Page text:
In the late morning sun, Sesha Joi Moon looked at the reveal of the thick “JXN Ward” letters spray-painted on the concrete sidewalk and grinned.
“I can’t believe it’s happening,” she said.
“Unveiling the Vanguard,” which began Saturday morning, pays homage to 15 notable residents of Jackson Ward who left an undeniable mark on the neighborhood and community, honoring them with their names on street signs as designations to their impact.
The JXN Project, created by sisters Sesha and Enjoli Moon, “endeavors to celebrate the 150th anniversary of Jackson Ward by properly contextualizing the origin story of the nation’s first historically registered Black urban neighborhood,” reads the project’s website.
The goal is to “excavate, elevate, and educate on the hidden histories of Jackson Ward as the ‘Birthplace of Black Entrepreneurship,’ an often under-told and overlooked story when discussing the local origins of Black excellence and enterprise in the national narrative.”
Saturday marked the latest in the project’s push to unveil the under-told story of a Black neighborhood that once prospered — and could do so again.
Nicknamed the “Harlem of the South” because of its strong African American heritage and culture, Jackson Ward in the early 20th century created a self-sustaining economy that made the area famous as the “Black Wall Street,” alive with restaurants, theaters and clubs.
“It’s long overdue,” said Katrina Entzminger, a born-and-raised Richmonder whose father did the accounting for the block’s small Black businesses and whose family is connected to Maggie L. Walker, the first Black woman to charter a bank and serve as president.
Entzminger was one of multiple Department of Public Works employees who spent Saturday morning rattling the spray-paint cans and lining the trail with the JXN Ward stencils that would help community members take a self-guided tour — either in a car, bike or on foot — of the honorary street signs through Jackson Ward, starting Oct. 2.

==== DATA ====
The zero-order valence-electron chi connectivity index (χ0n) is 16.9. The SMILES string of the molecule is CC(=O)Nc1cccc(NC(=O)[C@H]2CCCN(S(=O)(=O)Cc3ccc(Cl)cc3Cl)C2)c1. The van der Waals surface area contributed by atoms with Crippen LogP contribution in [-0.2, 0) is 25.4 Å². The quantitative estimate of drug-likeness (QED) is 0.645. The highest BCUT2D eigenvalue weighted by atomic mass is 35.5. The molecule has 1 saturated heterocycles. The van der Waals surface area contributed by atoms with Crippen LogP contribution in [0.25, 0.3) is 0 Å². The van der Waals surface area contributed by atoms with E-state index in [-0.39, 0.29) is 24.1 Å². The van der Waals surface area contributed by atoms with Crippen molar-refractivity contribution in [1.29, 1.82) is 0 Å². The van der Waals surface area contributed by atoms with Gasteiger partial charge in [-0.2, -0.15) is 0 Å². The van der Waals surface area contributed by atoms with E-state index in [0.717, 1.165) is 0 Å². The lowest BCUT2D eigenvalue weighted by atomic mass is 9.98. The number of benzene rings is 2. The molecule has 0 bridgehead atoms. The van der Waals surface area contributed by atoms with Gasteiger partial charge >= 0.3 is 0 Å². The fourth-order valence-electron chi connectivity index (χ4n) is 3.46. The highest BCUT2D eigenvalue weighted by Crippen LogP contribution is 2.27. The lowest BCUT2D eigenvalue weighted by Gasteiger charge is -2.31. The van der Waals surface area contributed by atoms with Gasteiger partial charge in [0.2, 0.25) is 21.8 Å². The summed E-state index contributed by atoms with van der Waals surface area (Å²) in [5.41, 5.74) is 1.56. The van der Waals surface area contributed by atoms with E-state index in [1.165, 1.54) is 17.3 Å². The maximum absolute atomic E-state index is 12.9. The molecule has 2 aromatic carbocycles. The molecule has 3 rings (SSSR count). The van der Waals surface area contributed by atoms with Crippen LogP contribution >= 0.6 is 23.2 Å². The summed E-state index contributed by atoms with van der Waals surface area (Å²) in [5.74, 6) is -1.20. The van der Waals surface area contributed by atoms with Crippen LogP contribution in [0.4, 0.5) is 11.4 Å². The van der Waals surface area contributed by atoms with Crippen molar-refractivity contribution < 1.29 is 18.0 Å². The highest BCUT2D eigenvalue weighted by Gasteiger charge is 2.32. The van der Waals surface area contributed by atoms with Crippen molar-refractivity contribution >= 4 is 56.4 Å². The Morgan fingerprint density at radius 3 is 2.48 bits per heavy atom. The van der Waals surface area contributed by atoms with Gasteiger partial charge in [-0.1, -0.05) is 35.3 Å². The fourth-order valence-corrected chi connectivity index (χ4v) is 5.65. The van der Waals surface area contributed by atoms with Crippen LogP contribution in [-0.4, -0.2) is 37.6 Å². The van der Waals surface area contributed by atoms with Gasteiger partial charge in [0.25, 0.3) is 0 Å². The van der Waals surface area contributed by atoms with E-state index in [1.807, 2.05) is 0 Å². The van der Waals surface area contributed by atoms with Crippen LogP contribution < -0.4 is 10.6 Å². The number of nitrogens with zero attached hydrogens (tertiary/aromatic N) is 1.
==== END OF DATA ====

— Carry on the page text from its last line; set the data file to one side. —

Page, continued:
The route starts at the Black History Museum & Cultural Center of Virginia at 122 W. Leigh St. and ends at the Maggie L. Walker Plaza at North Adams and Broad streets.
Dating to 1871, Jackson Ward was initially designed as a political district meant to keep Black people from obtaining power. The construction of Interstate 95 added to the demise and displaced roughly 7,000 Black residents.
The ongoing pandemic and recent rise in COVID-19 cases — a surge driven by the hyper-transmissible delta variant — caused what was meant to be an in-person celebration to go virtual. Many of the descendants who would have attended are older and at higher risk of contracting the virus, Sesha Moon said.
“We’ll try to do a proper unveiling next year,” she said.
But for now, a video on Oct. 2 capturing the “JXN Ward” letters and the signposts dedicated to Richmond’s Black revolutionaries would be enough.
In an interview, Enjoli Moon emphasized that the virtual setting doesn’t remove the importance of how these stories are an access point to history. Information. Knowledge.
“Jackson Ward isn’t the only Jackson Ward. There are communities all throughout the city, this state, this country that have submerged origin stories. That have submerged narratives,” Enjoli Moon said. “We hope that people understand that they, too, can do it.”
“The fact that people may not know much about that history is the exact reason why the project is necessary,” she said. “We don’t step into this space as experts. We want to just make sure that we are opening the door for more and more people to get a better understanding of Jackson Ward. ... This is a Black American story that we’re telling. That Jackson Ward is telling.”
email@example.com (804) 649-6103